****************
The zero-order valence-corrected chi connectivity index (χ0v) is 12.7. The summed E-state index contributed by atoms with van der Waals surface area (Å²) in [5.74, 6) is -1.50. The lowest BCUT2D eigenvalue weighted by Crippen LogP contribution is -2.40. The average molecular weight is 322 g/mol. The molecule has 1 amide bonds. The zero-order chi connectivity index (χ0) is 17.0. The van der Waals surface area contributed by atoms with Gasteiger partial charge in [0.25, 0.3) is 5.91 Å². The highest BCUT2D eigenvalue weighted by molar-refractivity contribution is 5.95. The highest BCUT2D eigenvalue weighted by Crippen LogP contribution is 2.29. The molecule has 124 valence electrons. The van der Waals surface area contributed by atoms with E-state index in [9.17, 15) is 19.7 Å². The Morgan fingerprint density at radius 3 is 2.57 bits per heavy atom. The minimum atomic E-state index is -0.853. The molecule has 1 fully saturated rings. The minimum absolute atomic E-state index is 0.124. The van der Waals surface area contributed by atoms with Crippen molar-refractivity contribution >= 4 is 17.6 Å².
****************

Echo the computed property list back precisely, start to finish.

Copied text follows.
The zero-order valence-corrected chi connectivity index (χ0v) is 12.7. The summed E-state index contributed by atoms with van der Waals surface area (Å²) in [5.74, 6) is -1.50. The lowest BCUT2D eigenvalue weighted by Crippen LogP contribution is -2.40. The average molecular weight is 322 g/mol. The molecule has 1 amide bonds. The zero-order chi connectivity index (χ0) is 17.0. The van der Waals surface area contributed by atoms with Gasteiger partial charge in [0.25, 0.3) is 5.91 Å². The highest BCUT2D eigenvalue weighted by molar-refractivity contribution is 5.95. The highest BCUT2D eigenvalue weighted by Crippen LogP contribution is 2.29. The molecule has 124 valence electrons. The van der Waals surface area contributed by atoms with E-state index in [9.17, 15) is 19.7 Å². The Morgan fingerprint density at radius 3 is 2.57 bits per heavy atom. The minimum atomic E-state index is -0.853. The molecule has 1 fully saturated rings. The minimum absolute atomic E-state index is 0.124. The van der Waals surface area contributed by atoms with Crippen molar-refractivity contribution >= 4 is 17.6 Å².